In some regards, I think that Henri Cartier-Bresson is highly UNDERRATED. By looking through ~5,000+ of his photos, here are some under-known photos I analyzed, and the elegant arabesque (curve) compositions I uncovered:
To better understand a photographer and their genius, dissect their photos.
For me, this meant looking through ALL his photos (at least the ones I can find online, which is around 5,000+ photos) and to scroll quickly through the photos, and select the ones which spoke to me, then using an iPad to screenshot compositions I really found interesting, then drawing (in red) my composition ‘gist‘ of the image.
What I discovered
- First of all, Henri Cartier-Bresson traveled A LOT. It seems in his active 30+ years of traveling and photographing, he saw a lot, witnessed a lot, and photographed a lot.
- There are LOTS of under-appreciated (or unknown) Henri Cartier-Bresson photos. I think HCB is MORE of a genius than people realize.
HCB’s secret sauce
We all want to be like HENRI. But what is his ‘secret sauce’?
A combination of layers, arabesque, flattening the perspective, and just being very quick to shoot.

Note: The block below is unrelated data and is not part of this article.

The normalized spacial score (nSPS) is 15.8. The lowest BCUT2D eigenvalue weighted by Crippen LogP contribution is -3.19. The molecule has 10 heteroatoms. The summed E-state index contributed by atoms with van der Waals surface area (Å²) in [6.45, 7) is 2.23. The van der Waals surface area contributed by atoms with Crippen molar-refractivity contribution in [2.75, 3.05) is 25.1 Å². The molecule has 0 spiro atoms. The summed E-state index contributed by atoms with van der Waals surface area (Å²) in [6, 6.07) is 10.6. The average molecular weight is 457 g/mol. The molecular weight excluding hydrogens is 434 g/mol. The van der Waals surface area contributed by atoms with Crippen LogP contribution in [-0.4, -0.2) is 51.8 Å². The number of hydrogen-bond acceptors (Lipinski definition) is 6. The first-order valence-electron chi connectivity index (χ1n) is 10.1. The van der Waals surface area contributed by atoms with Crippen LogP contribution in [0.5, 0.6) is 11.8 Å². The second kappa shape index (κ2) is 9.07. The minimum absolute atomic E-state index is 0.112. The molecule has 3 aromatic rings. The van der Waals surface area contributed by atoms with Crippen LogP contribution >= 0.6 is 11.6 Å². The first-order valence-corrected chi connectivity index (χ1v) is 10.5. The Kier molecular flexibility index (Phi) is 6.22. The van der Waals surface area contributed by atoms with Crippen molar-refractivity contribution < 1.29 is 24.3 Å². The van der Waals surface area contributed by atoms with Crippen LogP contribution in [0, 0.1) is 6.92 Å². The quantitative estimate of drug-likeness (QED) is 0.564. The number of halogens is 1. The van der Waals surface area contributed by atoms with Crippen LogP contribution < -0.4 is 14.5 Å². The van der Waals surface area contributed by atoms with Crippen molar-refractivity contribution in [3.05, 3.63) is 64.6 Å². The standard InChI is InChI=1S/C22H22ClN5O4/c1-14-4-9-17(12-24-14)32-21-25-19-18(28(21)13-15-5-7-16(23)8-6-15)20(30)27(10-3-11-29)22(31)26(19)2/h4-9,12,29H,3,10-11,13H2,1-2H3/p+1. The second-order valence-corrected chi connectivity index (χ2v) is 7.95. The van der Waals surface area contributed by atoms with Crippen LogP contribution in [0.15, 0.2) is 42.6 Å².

Henri Cartier-Bresson isn’t actually about ‘the decisive moment’. Instead, what he did was this:
As he is wandering around, he witnesses certain compositions come to life. Then he positions his feet quickly, and composes the scene to create an elegant ‘arabesque‘ (curved) composition to whatever he sees.
Did he compose like this intentionally?
I believe so.
If we look through all his photos, he obviously did this on purpose.
When I say ‘on purpose’ I mean to say this:
- When he was out shooting, he looked for a certain arrangement of his subjects.
- To see the arabesque is a combination of intuition, practice, and internalized composition.
- When he ‘edited‘ (selected) his photos, he would choose the ones with the best compositions (many of which had an arabesque composition).
Not all of his compositions have a curve or arabesque. But I feel that his most elegant, beautiful, and dynamic photos do.